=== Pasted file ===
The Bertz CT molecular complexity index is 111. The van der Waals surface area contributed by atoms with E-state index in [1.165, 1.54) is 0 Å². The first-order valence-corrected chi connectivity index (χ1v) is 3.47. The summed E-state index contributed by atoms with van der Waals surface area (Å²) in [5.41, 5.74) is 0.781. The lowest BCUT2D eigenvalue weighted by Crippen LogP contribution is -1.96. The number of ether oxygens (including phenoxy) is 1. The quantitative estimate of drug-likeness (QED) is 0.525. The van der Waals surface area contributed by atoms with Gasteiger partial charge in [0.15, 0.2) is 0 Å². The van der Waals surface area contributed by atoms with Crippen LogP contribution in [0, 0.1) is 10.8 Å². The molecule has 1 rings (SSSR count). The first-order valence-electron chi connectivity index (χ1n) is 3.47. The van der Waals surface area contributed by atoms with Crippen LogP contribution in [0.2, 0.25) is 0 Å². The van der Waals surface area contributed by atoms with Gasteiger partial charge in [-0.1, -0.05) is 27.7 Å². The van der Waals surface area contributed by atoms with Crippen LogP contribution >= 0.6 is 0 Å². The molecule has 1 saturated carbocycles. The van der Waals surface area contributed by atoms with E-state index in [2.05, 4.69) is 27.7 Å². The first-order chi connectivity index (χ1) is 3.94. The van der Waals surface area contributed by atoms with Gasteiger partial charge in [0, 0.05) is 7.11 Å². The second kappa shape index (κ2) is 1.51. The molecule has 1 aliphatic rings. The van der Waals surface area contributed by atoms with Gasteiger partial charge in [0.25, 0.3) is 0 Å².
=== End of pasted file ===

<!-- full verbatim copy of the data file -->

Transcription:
The Bertz CT molecular complexity index is 111. The van der Waals surface area contributed by atoms with E-state index in [1.165, 1.54) is 0 Å². The first-order valence-corrected chi connectivity index (χ1v) is 3.47. The summed E-state index contributed by atoms with van der Waals surface area (Å²) in [5.41, 5.74) is 0.781. The lowest BCUT2D eigenvalue weighted by Crippen LogP contribution is -1.96. The number of ether oxygens (including phenoxy) is 1. The quantitative estimate of drug-likeness (QED) is 0.525. The van der Waals surface area contributed by atoms with Gasteiger partial charge in [0.15, 0.2) is 0 Å². The van der Waals surface area contributed by atoms with Crippen LogP contribution in [0, 0.1) is 10.8 Å². The molecule has 1 rings (SSSR count). The first-order valence-electron chi connectivity index (χ1n) is 3.47. The van der Waals surface area contributed by atoms with Crippen LogP contribution in [0.2, 0.25) is 0 Å². The van der Waals surface area contributed by atoms with Gasteiger partial charge in [-0.1, -0.05) is 27.7 Å². The van der Waals surface area contributed by atoms with Crippen LogP contribution >= 0.6 is 0 Å². The molecule has 1 saturated carbocycles. The van der Waals surface area contributed by atoms with E-state index in [2.05, 4.69) is 27.7 Å². The first-order chi connectivity index (χ1) is 3.94. The van der Waals surface area contributed by atoms with Gasteiger partial charge in [0, 0.05) is 7.11 Å². The second kappa shape index (κ2) is 1.51. The molecule has 1 aliphatic rings. The van der Waals surface area contributed by atoms with Gasteiger partial charge in [0.25, 0.3) is 0 Å².